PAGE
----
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My parents and their inheritance
Old 07-22-2004, 02:44 PM   #1
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My parents and their inheritance

My grandfather passed away in the beginning of the year and as a result, my grandmother decided to retire and sell the family business. From the sale of the business she has decided to give half to her children and keep half to finance her retirement (my grandmother is 75 yrs old).

So the business (gas station, small convenient store, coin laundry and carwash) along with the property it is on, is on sale for $3M. My grandma owns her own home which is valued around $800K and a small rental condo (I am not sure whether or not the condo has any mortgage on it).

Right. So if the business is sold on its asking price, my grandma will be keeping $1.5M for her retirement and the rest will be divided among her 8 children.

My parents have been asking me what to do with the windfall (my mom is 52, my dad is 55). They have their own coin laundry business and my mom helps my grandma running the "family empire" (sorry can't resist).

My parents are not very sophisticated investors and although they live very frugally with no debt (home paid for), they have little savings (thanks to my dopey brothers - we won't go there).

I don't know what to tell my parents. On one hand I want to help whatever I can to make sure they have comfortable retirement (and maybe say something like "stop giving money to my adult brothers") but on the other hand, I am not comfortable advising someone else about their money. I am not sure I want to refer them to a financial advisor (I don't have one - I don't trust many of them advisors). I don't expect any inheritance, actually, I would rather my parents to have the time of their life and spend most of their money during their "golden years".

Such a long winded post, isn't it? I guess I am just trying to make sense of all this. What do you think?

Jane
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Re: My parents and their inheritance
Old 07-22-2004, 02:50 PM   #2
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Re: My parents and their inheritance

Get in touch with Vanguard and explain your situation. Be sure to ask about the Target Retirement Series.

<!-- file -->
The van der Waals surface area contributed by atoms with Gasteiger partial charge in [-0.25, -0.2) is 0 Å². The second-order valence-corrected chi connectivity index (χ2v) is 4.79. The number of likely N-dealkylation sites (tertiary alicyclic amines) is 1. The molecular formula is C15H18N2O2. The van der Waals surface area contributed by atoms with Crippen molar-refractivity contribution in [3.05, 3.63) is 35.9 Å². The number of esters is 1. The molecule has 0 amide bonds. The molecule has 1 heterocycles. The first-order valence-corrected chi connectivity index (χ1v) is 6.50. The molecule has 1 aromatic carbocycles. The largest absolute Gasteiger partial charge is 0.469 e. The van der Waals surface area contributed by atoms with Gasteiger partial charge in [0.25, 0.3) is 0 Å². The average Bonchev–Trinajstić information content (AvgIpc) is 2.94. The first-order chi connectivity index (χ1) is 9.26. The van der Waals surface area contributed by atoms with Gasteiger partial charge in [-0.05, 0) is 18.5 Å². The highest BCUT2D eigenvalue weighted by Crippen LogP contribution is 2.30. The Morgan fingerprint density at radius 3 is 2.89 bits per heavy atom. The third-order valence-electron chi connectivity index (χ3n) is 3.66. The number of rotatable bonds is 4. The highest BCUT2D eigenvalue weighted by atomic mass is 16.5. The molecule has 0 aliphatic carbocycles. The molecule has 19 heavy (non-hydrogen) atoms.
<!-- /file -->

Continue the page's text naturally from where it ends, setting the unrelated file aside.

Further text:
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Re: My parents and their inheritance
Old 07-22-2004, 03:31 PM   #3
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Re: My parents and their inheritance

The FIRST thing I would tell them is not to get involved with ANY financial planner, bank or insurance company until you have had a chance to research the entity. I saw the vultures circle my parents until I called a halt and asked my parents to put their $ in the bank until they worked through a plan. The plan can start before they receive this money. [BTW, have your Grandparents done their due diligence on their gift plan?]

Working through a plan includes their meeting with a lawyer to execute wills and health care directives. Search on my handle, "Brat", and you will find a thread where others were scrambling to care for their family members. Read that and you will find the value of up to date wills, health care directives and revocable living trusts. The work for your parents will be making a list of their assets and insurance policies. That exercise alone was an eye-opener for my husband and I, titles were not as we thought.

One purchase worthy of consideration is Long Term Care Insurance. When purchased as a couple discounts of 10-20% are available.

The Vanguard fund mentioned is worthy of consideration. Whether it is appropriate as a parking place until they have made a plan - I don't know.
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Re: My parents and their inheritance
Old 07-22-2004, 03:51 PM   #4
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Re: My parents and their inheritance

Temporarily there are a lot of < 1 year cd specials going on right now with interest rates between 2.5 and 3%+. Cashing out before the full year loses one month of interest.

Longer term, with over $1M they qualify for vanguards "flagship" service, aka the 'butt kissing' level. They should provide service to help determine what to do with the money at no cost.

Good options:

Target retirement income
Lifestrategy income
Wellesley income
(state) intemediate term municipal bond fund

All four will throw off at least 3.5 to 4% dividends and offer low volatility and some modest capital growth that should mitigate inflation, except for the muni fund. You dont say which state you're in, so I cant say if vanguard offers a fund for that state.

If they're in a high tax bracket, the muni fund might make the most sense as the income should be largely tax free.

The other option is for them to buy long tips (20 year) at the best rate they can get and take the ~2% yields and leave the inflation adjusted principal.
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Re: My parents and their inheritance
Old 07-22-2004, 05:09 PM   #5
 
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Re: My parents and their inheritance